February is National Heart Month, a time raise awareness about cardiology and cardiovascular diseases. The four-chambered heart is an amazing engine for your body, but it’s one without a check engine light. Learn more about the heart and how it works. And keep Healthy Connections Cardiology Clinics in mind if you need us. We have Dr. Vito Calandro in Mena and Dr. Fred Heinemann in Hot Springs. Both work with APRN Chris Gillenwater.
1. Your heart can weigh between 7 and 15 ounces.
A man’s heart weighs, on average, around 10 ounces and a woman’s heart weighs around 8 ounces.
2. Newborn babies have the fastest heartbeats.
A newborn’s heart rate is around 70 to 190 beats per minute. The average adult should have a resting heart rate between 60 and 100 beats per minute. If your resting heart rate is higher or increases over several years, it could be a sign of current or impending heart problems. Athletes, who regularly train, will have a very slow resting heart rate around 40 to 60 beats per minute. Women also have faster heart rates, on average, than men because their hearts are smaller in size and need to beat more to pump the same amount of blood.
3. Your heart is located in the middle of your chest.
It’s found behind your breastbone, but it’s tilted to the left, which makes it easier to feel on that side of your chest.
4. Your heart beats around 100,000 times a day.
The sound you hear when it beats is actually the noise of the heart valves opening and closing.
5. Your heart pumps 2,000 gallons of blood a day.
That blood travels about 12,000 miles through your body each day, which is four times the size of the U.S. from coast to coast. During your lifetime, you pump about one million barrels of blood.
6. Heart attacks happen most often on Monday mornings.
Stress hormones are higher in the mornings than at any other point during the day, and Mondays, in particular, seem to cause people more stress than other days of the week. A rise in blood pressure, plus an increase in heart rate and stress hormones can break pockets of plaque and cause a blockage to the heart.
7. There are 60,000 miles of blood vessels in your body.
If one of the vessels is damaged, it makes your heart have to work harder to pump your blood.
8. No one knows why the heart is associated with love.
Different civilizations and historical time periods had different meanings for the heart. The belief that the heart controlled all thought and emotion was the general assumption in ancient civilizations. They also believed that the brain was completely useless. Over time, the idea that love came from the heart stuck in popular culture.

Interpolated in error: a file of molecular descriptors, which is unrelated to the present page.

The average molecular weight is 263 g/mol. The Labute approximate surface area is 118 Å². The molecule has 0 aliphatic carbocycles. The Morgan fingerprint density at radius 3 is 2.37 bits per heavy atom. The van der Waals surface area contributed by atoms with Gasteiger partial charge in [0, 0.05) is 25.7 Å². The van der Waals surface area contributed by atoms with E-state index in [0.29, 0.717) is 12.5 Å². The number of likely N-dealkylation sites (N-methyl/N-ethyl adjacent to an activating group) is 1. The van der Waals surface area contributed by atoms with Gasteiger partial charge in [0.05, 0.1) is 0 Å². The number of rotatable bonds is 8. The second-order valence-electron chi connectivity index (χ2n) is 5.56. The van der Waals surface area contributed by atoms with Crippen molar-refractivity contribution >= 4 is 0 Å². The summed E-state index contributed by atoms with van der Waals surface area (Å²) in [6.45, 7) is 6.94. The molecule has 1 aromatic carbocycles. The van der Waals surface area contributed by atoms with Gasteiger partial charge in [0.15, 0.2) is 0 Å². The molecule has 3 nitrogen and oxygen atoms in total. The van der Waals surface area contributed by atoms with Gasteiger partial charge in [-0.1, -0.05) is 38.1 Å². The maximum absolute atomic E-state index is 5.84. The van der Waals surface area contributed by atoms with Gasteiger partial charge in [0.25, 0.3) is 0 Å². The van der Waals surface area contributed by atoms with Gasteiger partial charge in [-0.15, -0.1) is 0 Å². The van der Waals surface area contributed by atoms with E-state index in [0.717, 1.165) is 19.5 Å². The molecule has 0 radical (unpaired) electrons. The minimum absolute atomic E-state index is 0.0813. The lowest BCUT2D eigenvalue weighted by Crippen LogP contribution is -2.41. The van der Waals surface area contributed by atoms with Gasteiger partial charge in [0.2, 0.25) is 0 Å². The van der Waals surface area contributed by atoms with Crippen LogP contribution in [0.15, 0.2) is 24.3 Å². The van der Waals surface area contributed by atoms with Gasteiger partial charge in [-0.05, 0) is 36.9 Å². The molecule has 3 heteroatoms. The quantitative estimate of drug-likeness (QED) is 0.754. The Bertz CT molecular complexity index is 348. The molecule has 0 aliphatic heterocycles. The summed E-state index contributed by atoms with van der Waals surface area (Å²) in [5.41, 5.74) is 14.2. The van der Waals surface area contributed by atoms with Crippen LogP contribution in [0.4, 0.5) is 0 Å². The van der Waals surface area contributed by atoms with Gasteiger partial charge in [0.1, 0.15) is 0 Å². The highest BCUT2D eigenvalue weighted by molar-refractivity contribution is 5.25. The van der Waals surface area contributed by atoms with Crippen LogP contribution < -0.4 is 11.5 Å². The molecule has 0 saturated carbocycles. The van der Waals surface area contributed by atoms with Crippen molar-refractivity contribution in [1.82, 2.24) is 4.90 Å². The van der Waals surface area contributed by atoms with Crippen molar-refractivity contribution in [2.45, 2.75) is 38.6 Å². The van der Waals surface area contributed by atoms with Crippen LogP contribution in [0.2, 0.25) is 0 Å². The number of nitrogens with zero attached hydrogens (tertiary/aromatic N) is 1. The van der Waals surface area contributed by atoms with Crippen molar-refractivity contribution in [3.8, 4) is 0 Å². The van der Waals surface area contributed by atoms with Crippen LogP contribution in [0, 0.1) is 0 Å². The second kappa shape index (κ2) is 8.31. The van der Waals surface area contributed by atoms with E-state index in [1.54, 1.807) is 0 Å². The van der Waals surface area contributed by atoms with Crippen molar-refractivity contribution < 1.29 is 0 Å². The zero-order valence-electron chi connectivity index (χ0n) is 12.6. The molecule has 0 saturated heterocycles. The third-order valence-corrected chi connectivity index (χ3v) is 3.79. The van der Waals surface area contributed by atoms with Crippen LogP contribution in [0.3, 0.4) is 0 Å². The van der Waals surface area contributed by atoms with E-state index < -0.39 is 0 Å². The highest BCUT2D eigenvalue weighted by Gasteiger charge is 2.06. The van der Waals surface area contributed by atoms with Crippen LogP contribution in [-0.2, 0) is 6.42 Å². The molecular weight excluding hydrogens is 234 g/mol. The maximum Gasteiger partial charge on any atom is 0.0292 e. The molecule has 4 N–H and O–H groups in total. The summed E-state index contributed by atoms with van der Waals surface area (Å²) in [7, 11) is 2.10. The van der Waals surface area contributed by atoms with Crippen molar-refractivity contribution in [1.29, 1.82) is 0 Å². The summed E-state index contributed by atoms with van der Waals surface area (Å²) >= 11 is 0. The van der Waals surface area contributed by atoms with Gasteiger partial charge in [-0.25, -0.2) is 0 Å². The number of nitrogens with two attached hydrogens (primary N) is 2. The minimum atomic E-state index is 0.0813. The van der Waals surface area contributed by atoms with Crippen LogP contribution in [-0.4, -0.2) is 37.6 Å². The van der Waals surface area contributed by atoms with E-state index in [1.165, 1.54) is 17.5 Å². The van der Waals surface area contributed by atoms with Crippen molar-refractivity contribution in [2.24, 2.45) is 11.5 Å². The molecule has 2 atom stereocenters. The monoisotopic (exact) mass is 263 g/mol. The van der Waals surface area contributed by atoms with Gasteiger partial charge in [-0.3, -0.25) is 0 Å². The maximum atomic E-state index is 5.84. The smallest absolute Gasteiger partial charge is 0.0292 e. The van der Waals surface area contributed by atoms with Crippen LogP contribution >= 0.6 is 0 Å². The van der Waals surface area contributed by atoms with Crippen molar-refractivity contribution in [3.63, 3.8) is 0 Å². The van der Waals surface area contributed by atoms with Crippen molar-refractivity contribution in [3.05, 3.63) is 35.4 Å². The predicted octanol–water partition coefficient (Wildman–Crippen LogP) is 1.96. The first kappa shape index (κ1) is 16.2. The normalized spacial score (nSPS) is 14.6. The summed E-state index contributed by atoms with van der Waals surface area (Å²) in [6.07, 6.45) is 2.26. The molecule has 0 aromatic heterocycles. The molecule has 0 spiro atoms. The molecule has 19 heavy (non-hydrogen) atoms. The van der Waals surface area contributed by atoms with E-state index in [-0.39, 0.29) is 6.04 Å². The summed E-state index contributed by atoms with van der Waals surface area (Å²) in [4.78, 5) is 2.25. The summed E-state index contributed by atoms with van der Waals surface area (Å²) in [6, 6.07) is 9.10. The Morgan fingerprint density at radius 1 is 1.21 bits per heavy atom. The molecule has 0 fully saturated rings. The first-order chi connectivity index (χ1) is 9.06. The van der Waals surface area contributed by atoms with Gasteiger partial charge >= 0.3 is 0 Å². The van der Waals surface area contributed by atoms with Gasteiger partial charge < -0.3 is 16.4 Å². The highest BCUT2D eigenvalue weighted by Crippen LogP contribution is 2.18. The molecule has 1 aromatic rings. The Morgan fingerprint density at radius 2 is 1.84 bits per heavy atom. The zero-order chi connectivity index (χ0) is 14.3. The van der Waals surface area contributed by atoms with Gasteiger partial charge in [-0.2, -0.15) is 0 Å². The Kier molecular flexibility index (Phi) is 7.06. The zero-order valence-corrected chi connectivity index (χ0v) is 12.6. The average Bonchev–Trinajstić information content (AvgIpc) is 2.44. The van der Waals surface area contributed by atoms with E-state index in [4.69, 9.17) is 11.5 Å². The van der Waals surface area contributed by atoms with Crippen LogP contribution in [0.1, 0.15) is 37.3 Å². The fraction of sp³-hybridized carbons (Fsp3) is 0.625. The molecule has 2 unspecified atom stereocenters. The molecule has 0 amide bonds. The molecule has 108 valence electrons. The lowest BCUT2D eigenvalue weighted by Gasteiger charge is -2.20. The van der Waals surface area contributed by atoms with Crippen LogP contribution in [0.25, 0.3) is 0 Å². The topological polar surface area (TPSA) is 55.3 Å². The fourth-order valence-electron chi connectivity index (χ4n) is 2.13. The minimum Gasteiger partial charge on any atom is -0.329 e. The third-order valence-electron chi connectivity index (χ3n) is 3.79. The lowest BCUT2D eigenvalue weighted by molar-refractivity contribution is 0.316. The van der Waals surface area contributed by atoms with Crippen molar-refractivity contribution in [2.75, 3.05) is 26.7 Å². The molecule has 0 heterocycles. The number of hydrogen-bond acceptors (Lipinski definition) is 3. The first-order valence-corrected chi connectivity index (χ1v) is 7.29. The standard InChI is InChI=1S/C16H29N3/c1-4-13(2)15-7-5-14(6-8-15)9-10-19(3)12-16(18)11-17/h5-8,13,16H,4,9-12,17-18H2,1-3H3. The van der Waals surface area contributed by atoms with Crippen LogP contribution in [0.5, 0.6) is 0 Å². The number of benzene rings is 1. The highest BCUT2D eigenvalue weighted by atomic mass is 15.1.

9. Men and women have different heart attack symptoms.
The symptoms of a woman having a heart attack are much less prominent than a man. For women, heart attacks can feel like uncomfortable squeezing, pressure, fullness or pain in the center of the chest. It can also produce pain in one or both arms, the back, neck, jaw or stomach, shortness of breath, nausea and other symptoms. Men experience the typical heart attack symptoms of chest pain, discomfort and pressure. They, too, can experience pain in other areas, such as the arms, neck, back, and jaw, as well as shortness of breath, sweating, and discomfort that mimics heartburn.
10. Laughing is good for your heart.
Studies have shown that your blood vessels relax when you’re laughing, which sends 20% more blood through your body. Relaxed blood vessels mean your heart doesn’t have to work as hard.
11. The heart works twice as hard as the leg muscles of a sprinter.
It takes a lot of force to move your blood around your body, and that is why a strong, healthy heart is so important. The heart, which is a muscle, has twice the power of the leg muscles of someone sprinting.
12. Sneezing does not stop your heart.
Contrary to popular belief, sneezing does not stop your heart or make it “skip a beat.” It can, however, briefly change your heart’s rhythm. The only time your heart stops is during cardiac arrest.
13. Your aorta is as large as a garden hose.
The biggest artery in your body, the aorta, runs from your heart to your belly. It carries the most blood and is also the most common sight for problems like aneurysms.
14. A “broken heart” can feel like a heart attack.
Intense and sudden feelings of sadness can mimic the symptoms of a heart attack. Stress hormones are released into the body and can cause chest pain and shortness of breath. Luckily, with a little bit of rest, your heart will begin to feel normal.
15. Some capillaries are ten times smaller than a human hair.
They are so small that blood cells have to travel single-file through them. Oxygen and carbon dioxide are exchanged through the very thin walls of the capillaries.
16. Horses can mirror a human’s heart rate.
A study showed that a horse can mimic the heart rate of the person touching them. Along with dogs and cats, horses have been added to the list of animals that are emotionally responsive to humans, and they may one day be used to detect stress hormones in patients.